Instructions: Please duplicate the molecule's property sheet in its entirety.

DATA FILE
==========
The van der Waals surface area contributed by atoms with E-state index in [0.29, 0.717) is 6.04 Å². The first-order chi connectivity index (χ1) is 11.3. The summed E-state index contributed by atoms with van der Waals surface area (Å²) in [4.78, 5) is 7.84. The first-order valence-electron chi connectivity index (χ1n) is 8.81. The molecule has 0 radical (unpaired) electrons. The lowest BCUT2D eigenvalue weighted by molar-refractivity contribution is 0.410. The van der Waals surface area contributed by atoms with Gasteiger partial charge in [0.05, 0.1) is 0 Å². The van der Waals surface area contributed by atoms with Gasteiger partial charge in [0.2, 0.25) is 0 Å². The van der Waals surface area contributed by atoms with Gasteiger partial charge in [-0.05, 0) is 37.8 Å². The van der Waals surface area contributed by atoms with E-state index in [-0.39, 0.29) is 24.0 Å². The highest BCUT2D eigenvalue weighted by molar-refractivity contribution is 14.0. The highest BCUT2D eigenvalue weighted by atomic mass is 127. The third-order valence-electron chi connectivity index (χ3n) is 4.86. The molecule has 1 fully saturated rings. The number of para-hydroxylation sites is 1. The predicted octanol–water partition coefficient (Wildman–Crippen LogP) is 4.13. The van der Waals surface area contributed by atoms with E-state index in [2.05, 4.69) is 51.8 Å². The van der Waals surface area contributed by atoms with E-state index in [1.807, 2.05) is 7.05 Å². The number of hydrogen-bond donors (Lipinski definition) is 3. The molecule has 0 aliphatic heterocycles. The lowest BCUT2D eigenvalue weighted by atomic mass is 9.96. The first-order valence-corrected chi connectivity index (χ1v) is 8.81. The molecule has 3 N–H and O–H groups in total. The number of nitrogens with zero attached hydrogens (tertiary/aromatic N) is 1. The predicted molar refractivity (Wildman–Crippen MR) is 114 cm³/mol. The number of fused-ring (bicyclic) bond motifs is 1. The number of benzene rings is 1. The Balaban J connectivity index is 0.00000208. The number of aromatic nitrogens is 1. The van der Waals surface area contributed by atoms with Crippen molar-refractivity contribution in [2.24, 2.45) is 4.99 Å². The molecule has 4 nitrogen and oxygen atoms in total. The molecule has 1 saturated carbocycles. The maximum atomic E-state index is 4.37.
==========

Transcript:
The van der Waals surface area contributed by atoms with E-state index in [0.29, 0.717) is 6.04 Å². The first-order chi connectivity index (χ1) is 11.3. The summed E-state index contributed by atoms with van der Waals surface area (Å²) in [4.78, 5) is 7.84. The first-order valence-electron chi connectivity index (χ1n) is 8.81. The molecule has 0 radical (unpaired) electrons. The lowest BCUT2D eigenvalue weighted by molar-refractivity contribution is 0.410. The van der Waals surface area contributed by atoms with Gasteiger partial charge in [0.05, 0.1) is 0 Å². The van der Waals surface area contributed by atoms with Gasteiger partial charge in [0.2, 0.25) is 0 Å². The van der Waals surface area contributed by atoms with Gasteiger partial charge in [-0.05, 0) is 37.8 Å². The van der Waals surface area contributed by atoms with E-state index in [-0.39, 0.29) is 24.0 Å². The highest BCUT2D eigenvalue weighted by molar-refractivity contribution is 14.0. The highest BCUT2D eigenvalue weighted by atomic mass is 127. The third-order valence-electron chi connectivity index (χ3n) is 4.86. The molecule has 1 fully saturated rings. The number of para-hydroxylation sites is 1. The predicted octanol–water partition coefficient (Wildman–Crippen LogP) is 4.13. The van der Waals surface area contributed by atoms with E-state index in [2.05, 4.69) is 51.8 Å². The van der Waals surface area contributed by atoms with E-state index in [1.807, 2.05) is 7.05 Å². The number of hydrogen-bond donors (Lipinski definition) is 3. The molecule has 0 aliphatic heterocycles. The lowest BCUT2D eigenvalue weighted by atomic mass is 9.96. The first-order valence-corrected chi connectivity index (χ1v) is 8.81. The molecule has 3 N–H and O–H groups in total. The number of nitrogens with zero attached hydrogens (tertiary/aromatic N) is 1. The predicted molar refractivity (Wildman–Crippen MR) is 114 cm³/mol. The number of fused-ring (bicyclic) bond motifs is 1. The number of benzene rings is 1. The Balaban J connectivity index is 0.00000208. The number of aromatic nitrogens is 1. The van der Waals surface area contributed by atoms with Crippen molar-refractivity contribution in [2.24, 2.45) is 4.99 Å². The molecule has 4 nitrogen and oxygen atoms in total. The molecule has 1 saturated carbocycles. The maximum atomic E-state index is 4.37.